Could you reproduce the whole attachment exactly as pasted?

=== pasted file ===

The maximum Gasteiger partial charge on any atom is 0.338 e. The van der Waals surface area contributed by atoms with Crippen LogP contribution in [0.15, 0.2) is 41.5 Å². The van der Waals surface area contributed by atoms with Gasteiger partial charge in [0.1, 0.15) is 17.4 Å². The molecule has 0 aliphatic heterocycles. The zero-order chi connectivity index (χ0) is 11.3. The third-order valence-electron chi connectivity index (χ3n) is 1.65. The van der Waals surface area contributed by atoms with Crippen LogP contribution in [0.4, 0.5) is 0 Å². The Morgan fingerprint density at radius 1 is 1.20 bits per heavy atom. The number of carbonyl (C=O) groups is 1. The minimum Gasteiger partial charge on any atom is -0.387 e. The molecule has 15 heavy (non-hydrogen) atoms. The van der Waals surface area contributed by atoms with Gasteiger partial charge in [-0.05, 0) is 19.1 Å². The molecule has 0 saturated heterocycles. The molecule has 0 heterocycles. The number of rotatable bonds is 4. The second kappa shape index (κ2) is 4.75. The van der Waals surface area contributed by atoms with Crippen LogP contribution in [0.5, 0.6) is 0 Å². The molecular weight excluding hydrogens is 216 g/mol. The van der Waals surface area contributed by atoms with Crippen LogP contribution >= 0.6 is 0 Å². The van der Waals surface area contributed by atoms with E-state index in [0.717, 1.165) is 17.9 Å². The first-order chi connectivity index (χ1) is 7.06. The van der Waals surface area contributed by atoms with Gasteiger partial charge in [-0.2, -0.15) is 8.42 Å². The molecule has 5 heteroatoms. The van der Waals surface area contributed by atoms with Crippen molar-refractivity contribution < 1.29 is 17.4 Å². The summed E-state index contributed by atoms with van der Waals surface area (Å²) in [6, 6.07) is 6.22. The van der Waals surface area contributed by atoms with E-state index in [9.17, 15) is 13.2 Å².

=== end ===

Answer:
The maximum Gasteiger partial charge on any atom is 0.338 e. The van der Waals surface area contributed by atoms with Crippen LogP contribution in [0.15, 0.2) is 41.5 Å². The van der Waals surface area contributed by atoms with Gasteiger partial charge in [0.1, 0.15) is 17.4 Å². The molecule has 0 aliphatic heterocycles. The zero-order chi connectivity index (χ0) is 11.3. The third-order valence-electron chi connectivity index (χ3n) is 1.65. The van der Waals surface area contributed by atoms with Crippen LogP contribution in [0.4, 0.5) is 0 Å². The Morgan fingerprint density at radius 1 is 1.20 bits per heavy atom. The number of carbonyl (C=O) groups is 1. The minimum Gasteiger partial charge on any atom is -0.387 e. The molecule has 15 heavy (non-hydrogen) atoms. The van der Waals surface area contributed by atoms with Gasteiger partial charge in [-0.05, 0) is 19.1 Å². The molecule has 0 saturated heterocycles. The molecule has 0 heterocycles. The number of rotatable bonds is 4. The second kappa shape index (κ2) is 4.75. The van der Waals surface area contributed by atoms with Crippen LogP contribution in [0.5, 0.6) is 0 Å². The molecular weight excluding hydrogens is 216 g/mol. The van der Waals surface area contributed by atoms with Crippen LogP contribution >= 0.6 is 0 Å². The van der Waals surface area contributed by atoms with E-state index in [0.717, 1.165) is 17.9 Å². The first-order chi connectivity index (χ1) is 7.06. The van der Waals surface area contributed by atoms with Gasteiger partial charge in [-0.2, -0.15) is 8.42 Å². The molecule has 5 heteroatoms. The van der Waals surface area contributed by atoms with Crippen molar-refractivity contribution < 1.29 is 17.4 Å². The summed E-state index contributed by atoms with van der Waals surface area (Å²) in [6, 6.07) is 6.22. The van der Waals surface area contributed by atoms with E-state index in [9.17, 15) is 13.2 Å².